Faith, Media & Culture

Here’s today’s dispatch from the crossroads of faith, media and culture.

It’s always darkest before the dawn. Some good and hopeful news for the forces of light came out the Television Critics Association meetings with network execs.

From The Hollywood Reporter: “I can’t imagine a protagonist darker than Walter White [of Breaking Bad]. I think that’s the end of the road for out-darking each other,” (FX Chief John) Landgraf said of the cable space’s decade-long love affair with the exceedingly dark antihero, be it Tony Soprano, The Shield’s Vic Mackey or White…Landgraf suggested that his network is instead moving back to the middle with series like Justified. He added: “This nuclear arms race of darkness has ended.”

Also from The Hollywood Reporter: As the entertainment chief at Showtime, (David) Nevins gets pitched every kind of reprehensible anti-hero imaginable. And since his is a destination where “your license is sex, violence and bad behavior,” as he puts it, he’s more able than most to push the envelope with regard to how reprehensible his characters can be. But Nevins used the TCA stage to argue that his latest antihero, Ray Donovan, is representative of a pendulum shift away from the particularly dark characters that have come to populate the cable landscape. “We’re now seeing some movement back to the middle,” he suggests, noting: “I don’t think you can go much further to the left of what Bryan Cranston is doing on Breaking Bad.”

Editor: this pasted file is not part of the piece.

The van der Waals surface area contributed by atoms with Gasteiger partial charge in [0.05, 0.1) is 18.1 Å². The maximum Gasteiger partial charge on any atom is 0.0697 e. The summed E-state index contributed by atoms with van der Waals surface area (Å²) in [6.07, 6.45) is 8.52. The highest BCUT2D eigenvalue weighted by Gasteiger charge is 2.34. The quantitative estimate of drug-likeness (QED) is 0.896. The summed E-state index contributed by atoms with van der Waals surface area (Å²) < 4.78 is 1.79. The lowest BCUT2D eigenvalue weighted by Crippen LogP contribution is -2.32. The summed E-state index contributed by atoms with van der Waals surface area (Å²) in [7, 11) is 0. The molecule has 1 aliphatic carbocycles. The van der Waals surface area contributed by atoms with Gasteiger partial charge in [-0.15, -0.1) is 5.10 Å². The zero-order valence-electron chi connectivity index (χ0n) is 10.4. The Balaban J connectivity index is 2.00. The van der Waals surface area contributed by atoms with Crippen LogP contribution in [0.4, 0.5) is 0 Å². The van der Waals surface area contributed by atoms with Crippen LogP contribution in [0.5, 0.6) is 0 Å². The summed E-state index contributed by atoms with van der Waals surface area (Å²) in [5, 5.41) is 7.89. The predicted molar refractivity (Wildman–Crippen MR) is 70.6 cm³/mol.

Taken together, a pretty good indication the heads of two of the edgiest networks out there that momentum is no longer with dark entertainment. I just hope they realize that viewers aren’t just seeking less dark programming. They actually want bright and optimistic fare that actually celebrates the best in us.

From The Hollywood Reporter (in 2012): “The eyeballs are there,” insists Paradigm agent Michael Van Dyck, who is building a business focused on bringing faith brands, including established authors, therapists and musical acts, to TV and film. “In this economy, people are starving to see real characters that have a relationship with God on the air. And as soon as one of those shows hits, whichever executive is behind it will appear to be a genius.”

Encourage one another and build each other up – 1 Thessalonians 5:11

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